Originally published in The Wisdom Daily.

To Forget and To Remember

There are some dark times that we commemorate in a ceremony with the reading of names. And there are some that result in celebrating with oily foods and candles. And there are some where we were so terrified, and now we are so out of our minds to have averted the decree, that we drink. We drink to forget. We don’t ever want to remember it was so awful. Blot out the memory. Forget the darkness. This is Purim.

We tell our story of what we went through, and we are commanded to listen to every single word. And then we drink to forget.

Maybe this moment in 2022 is the Purim kind of dark time. The pandemic began with Purim and we emerge from it (G-d-willing) with Purim. It was so hard. We sat in sackcloths. We lamented. We are changed.

This may be a Purim kind of survival – we may be entering the roaring 20s of oblivion. However, Purim teaches us to forget – but, also not to forget. The Torah portion we read right before Purim is Parashat Zachor, the parashah of remembrance, in which we are commanded to both blot out the memory of Amalek (considered to be Haman’s ancestor) and to remember his terribleness when he ambushed the Israelites in the desert. It’s not just drinking and forgetting. It’s deliberate remembering. It’s being glad we’re alive.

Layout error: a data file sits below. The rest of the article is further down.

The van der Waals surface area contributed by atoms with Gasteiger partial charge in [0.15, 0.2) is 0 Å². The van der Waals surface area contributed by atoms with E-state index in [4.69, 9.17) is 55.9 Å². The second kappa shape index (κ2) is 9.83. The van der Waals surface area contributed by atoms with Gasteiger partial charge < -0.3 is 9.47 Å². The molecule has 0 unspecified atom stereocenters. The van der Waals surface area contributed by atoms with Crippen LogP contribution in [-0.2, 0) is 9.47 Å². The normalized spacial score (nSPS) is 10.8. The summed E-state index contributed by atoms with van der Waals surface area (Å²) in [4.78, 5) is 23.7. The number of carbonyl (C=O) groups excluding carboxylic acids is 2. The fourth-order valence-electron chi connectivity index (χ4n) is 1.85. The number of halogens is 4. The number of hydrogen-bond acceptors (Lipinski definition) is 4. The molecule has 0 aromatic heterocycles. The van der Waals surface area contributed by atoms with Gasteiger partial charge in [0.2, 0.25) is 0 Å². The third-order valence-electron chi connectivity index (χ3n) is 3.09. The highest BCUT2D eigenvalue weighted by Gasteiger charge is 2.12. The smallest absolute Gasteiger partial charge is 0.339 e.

And it’s giving gifts to the poor. If going through something awful doesn’t make us more compassionate, we’re doing it wrong. Let us be softened. This pandemic made us realize we are all of us broken; we are all of us suffering. (Even more so now, as refugees stream out of the homeland of many of our ancestors and relatives. The suffering is almost unbearable.) We are all of us broken. Let us not forget that in our rush to forget what we’ve gone through. Now that we’ve seen the suffering, we are called to do something about it. We celebrate by hearing the story and then forgetting it, but more importantly, by being softened by it and preventing future suffering.

It’s true that we will always be looking over our shoulders. Each year it could happen again. Each year we fast again the day before Purim, worried it might not turn out okay this time. After all, once the violence stopped, Persia’s Jews went back to living next to the neighbors who tried to kill them. Purim’s victory is not a certain one. It’s not a permanent one. It’s maybe even just the luck of the draw. But it’s a victory nonetheless. And we must celebrate it, no matter what else may be coming our way next.

Originally published in The Wisdom Daily.

Leading Creative and Engaging Passover Seders

seder plate

It’s that time of year again – planning for your Passover seder. Or avoiding planning for it. Or wondering whether you’ll insult/bore/entertain your family and friends with your seder choices this year. Here are some tips for leading a creative and engaging Passover seder, no matter what age your participants.